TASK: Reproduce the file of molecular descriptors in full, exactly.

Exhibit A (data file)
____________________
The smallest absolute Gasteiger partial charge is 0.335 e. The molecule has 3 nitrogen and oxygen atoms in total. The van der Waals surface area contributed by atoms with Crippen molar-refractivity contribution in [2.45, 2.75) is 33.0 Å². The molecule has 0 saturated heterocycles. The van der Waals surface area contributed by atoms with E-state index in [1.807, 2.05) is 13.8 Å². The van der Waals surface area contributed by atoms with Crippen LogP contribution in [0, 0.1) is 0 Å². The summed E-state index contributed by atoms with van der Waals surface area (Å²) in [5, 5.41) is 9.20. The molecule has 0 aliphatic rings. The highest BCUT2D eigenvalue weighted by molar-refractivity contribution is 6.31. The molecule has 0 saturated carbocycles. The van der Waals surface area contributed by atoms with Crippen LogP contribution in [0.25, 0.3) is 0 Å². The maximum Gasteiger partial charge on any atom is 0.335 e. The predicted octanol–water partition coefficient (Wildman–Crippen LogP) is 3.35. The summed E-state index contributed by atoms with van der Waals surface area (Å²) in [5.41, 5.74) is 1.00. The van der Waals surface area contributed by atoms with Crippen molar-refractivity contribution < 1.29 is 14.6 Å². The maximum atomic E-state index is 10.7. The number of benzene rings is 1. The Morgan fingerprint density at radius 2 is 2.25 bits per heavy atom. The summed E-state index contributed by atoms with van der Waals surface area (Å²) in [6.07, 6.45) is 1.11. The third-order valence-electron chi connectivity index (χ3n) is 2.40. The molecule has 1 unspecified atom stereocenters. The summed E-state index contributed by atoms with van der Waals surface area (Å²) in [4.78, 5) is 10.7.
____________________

The smallest absolute Gasteiger partial charge is 0.335 e. The molecule has 3 nitrogen and oxygen atoms in total. The van der Waals surface area contributed by atoms with Crippen molar-refractivity contribution in [2.45, 2.75) is 33.0 Å². The molecule has 0 saturated heterocycles. The van der Waals surface area contributed by atoms with E-state index in [1.807, 2.05) is 13.8 Å². The van der Waals surface area contributed by atoms with Crippen LogP contribution in [0, 0.1) is 0 Å². The summed E-state index contributed by atoms with van der Waals surface area (Å²) in [5, 5.41) is 9.20. The molecule has 0 aliphatic rings. The highest BCUT2D eigenvalue weighted by molar-refractivity contribution is 6.31. The molecule has 0 saturated carbocycles. The van der Waals surface area contributed by atoms with Crippen LogP contribution in [0.25, 0.3) is 0 Å². The maximum Gasteiger partial charge on any atom is 0.335 e. The predicted octanol–water partition coefficient (Wildman–Crippen LogP) is 3.35. The summed E-state index contributed by atoms with van der Waals surface area (Å²) in [5.41, 5.74) is 1.00. The van der Waals surface area contributed by atoms with Crippen molar-refractivity contribution < 1.29 is 14.6 Å². The maximum atomic E-state index is 10.7. The number of benzene rings is 1. The Morgan fingerprint density at radius 2 is 2.25 bits per heavy atom. The summed E-state index contributed by atoms with van der Waals surface area (Å²) in [6.07, 6.45) is 1.11. The third-order valence-electron chi connectivity index (χ3n) is 2.40. The molecule has 1 unspecified atom stereocenters. The summed E-state index contributed by atoms with van der Waals surface area (Å²) in [4.78, 5) is 10.7.